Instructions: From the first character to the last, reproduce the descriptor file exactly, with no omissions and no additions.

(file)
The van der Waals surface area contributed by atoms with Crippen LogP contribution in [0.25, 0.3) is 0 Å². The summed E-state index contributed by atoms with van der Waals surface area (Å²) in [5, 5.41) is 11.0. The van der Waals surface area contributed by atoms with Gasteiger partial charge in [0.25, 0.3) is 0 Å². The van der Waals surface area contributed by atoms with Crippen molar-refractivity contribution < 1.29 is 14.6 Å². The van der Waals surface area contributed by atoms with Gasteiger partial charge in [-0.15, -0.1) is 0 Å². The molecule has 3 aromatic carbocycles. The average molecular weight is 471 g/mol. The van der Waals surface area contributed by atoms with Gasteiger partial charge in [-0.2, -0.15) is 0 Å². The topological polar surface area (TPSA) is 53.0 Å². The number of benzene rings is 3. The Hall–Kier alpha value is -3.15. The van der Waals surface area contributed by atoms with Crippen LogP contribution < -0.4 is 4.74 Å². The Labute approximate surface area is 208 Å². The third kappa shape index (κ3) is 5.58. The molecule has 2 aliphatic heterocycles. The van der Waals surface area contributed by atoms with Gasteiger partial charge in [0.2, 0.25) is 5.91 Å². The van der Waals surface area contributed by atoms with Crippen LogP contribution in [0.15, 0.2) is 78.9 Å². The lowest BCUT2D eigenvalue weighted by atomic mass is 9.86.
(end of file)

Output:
The van der Waals surface area contributed by atoms with Crippen LogP contribution in [0.25, 0.3) is 0 Å². The summed E-state index contributed by atoms with van der Waals surface area (Å²) in [5, 5.41) is 11.0. The van der Waals surface area contributed by atoms with Gasteiger partial charge in [0.25, 0.3) is 0 Å². The van der Waals surface area contributed by atoms with Crippen molar-refractivity contribution < 1.29 is 14.6 Å². The van der Waals surface area contributed by atoms with Gasteiger partial charge in [-0.15, -0.1) is 0 Å². The molecule has 3 aromatic carbocycles. The average molecular weight is 471 g/mol. The van der Waals surface area contributed by atoms with Gasteiger partial charge in [-0.2, -0.15) is 0 Å². The topological polar surface area (TPSA) is 53.0 Å². The number of benzene rings is 3. The Hall–Kier alpha value is -3.15. The van der Waals surface area contributed by atoms with Crippen LogP contribution < -0.4 is 4.74 Å². The Labute approximate surface area is 208 Å². The third kappa shape index (κ3) is 5.58. The molecule has 2 aliphatic heterocycles. The van der Waals surface area contributed by atoms with Gasteiger partial charge in [0.2, 0.25) is 5.91 Å². The van der Waals surface area contributed by atoms with Crippen LogP contribution in [0.15, 0.2) is 78.9 Å². The lowest BCUT2D eigenvalue weighted by atomic mass is 9.86.